Policymakers Rise on Rumsfeld's Ladder
In New Order of Succession, Service Secretaries With Limited Roles Move Down

By Josh White
Washington Post Staff Writer
Friday, December 30, 2005

There is a new pecking order at the Pentagon should Defense Secretary Donald H. Rumsfeld not be able to perform his duties, one that favors his inner circle and pushes the three service secretaries further down the line of succession.

The new list -- approved by President Bush last week -- still has Rumsfeld's top deputy as his replacement should the defense secretary die or resign. But it now puts the undersecretaries for intelligence, policy and acquisition next in line, bumping the secretaries of the Army, Air Force and Navy into the following slots.

The secretary of the Army has traditionally been No. 3.

While the change does not have much of an impact on day-to-day matters, military experts said it does highlight Rumsfeld's interest in keeping his top advisers in line to run the department in the event of a catastrophe. Pentagon officials have said the move keeps defense policymakers who are responsible for broad departmental issues at the top of the line, moving down those civilian leaders who have specific concentrations on one of the services.

Bryan Whitman, a Pentagon spokesman, said yesterday that the moves allow people who are "in a position to have a broader perspective on the department overall" to take over the entire Defense Department if needed. He said while the service secretaries have deep knowledge, they are more narrowly focused on military matters such as training and equipping troops.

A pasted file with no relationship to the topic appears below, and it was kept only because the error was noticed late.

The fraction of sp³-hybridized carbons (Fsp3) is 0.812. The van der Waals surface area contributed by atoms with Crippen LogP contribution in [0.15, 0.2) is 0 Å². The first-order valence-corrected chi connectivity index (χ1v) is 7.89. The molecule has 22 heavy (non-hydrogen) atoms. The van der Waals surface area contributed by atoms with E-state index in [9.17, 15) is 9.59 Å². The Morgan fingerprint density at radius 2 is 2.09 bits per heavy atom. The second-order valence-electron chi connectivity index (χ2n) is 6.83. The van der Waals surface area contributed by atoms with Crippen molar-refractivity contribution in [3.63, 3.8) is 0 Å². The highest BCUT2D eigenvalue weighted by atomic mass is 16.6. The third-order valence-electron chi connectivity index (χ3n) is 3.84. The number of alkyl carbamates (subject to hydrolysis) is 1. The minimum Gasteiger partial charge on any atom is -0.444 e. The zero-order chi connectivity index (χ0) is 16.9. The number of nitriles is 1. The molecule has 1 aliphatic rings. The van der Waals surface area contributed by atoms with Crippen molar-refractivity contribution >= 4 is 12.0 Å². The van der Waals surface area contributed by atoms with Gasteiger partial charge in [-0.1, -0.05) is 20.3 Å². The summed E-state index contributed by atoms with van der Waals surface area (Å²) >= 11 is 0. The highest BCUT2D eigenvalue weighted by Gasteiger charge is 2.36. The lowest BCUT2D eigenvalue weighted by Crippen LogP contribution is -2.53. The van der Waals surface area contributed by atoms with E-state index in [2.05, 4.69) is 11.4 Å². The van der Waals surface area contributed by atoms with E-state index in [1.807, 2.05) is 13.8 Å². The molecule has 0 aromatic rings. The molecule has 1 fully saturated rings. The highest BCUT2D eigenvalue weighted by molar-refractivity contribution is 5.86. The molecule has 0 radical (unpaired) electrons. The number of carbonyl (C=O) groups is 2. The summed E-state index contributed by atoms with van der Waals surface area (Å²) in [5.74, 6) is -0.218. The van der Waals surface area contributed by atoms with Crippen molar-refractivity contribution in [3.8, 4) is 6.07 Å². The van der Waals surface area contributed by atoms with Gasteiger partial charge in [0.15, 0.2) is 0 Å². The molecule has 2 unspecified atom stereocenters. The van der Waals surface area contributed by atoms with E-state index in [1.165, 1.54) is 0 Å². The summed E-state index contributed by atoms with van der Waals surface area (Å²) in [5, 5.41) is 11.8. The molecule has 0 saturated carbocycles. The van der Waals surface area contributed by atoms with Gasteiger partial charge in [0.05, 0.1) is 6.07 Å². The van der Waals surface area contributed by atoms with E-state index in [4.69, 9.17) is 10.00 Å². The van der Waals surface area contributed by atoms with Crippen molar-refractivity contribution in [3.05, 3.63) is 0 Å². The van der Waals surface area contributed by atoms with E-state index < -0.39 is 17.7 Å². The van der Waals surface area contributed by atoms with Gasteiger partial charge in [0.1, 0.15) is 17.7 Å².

"It's a sensible choice because the undersecretaries will have a department-wide view of their responsibilities that would be missing from the service-secretary outlooks," Loren B. Thompson, an expert at the Lexington Institute, said. "They have shifted the line of succession from people who run particular parts of the Pentagon to policymakers who see the entire defense posture."

Thompson said senior administration officials are preoccupied with what would happen in the event a large-scale attack -- such as a nuclear explosion -- were to occur in Washington, and that matters of succession have become an important topic. "It has as much urgency today as it did during the Cold War," he said.

The move gives Stephen A. Cambone, undersecretary for intelligence, second billing after acting Deputy Secretary of Defense Gordon R. England, who has not been confirmed as deputy secretary. England gave up his position as secretary of the Navy yesterday after serving in both roles for the past eight months, according to the Pentagon. Donald C. Winter is scheduled to be sworn in as Navy secretary on Tuesday.

Michael E. O'Hanlon, a defense expert at the Brookings Institution, said Rumsfeld often pays attention to such "symbolic issues" as a way to send a message, in this case that his undersecretaries effectively outrank the service secretaries.

"Rumsfeld doesn't do things randomly," O'Hanlon said. "His inner circle is the key group."

As far as daily business, the change does not have much of an effect on the Pentagon.

Edwin Dorn, a professor of public affairs at the University of Texas at Austin and a former undersecretary of defense for personnel and readiness, said he came close to being tapped to be in charge of the Pentagon when his position was low in succession during a holiday when people were away -- but someone of higher rank stepped in.

Dorn said the change in succession intrigues him because the relatively new intelligence position appears to outrank everyone else, and he wondered if the department is trying to emphasize intelligence matters over ground forces.

"Obviously Rumsfeld believes intelligence is more important than war fighting," Dorn said.

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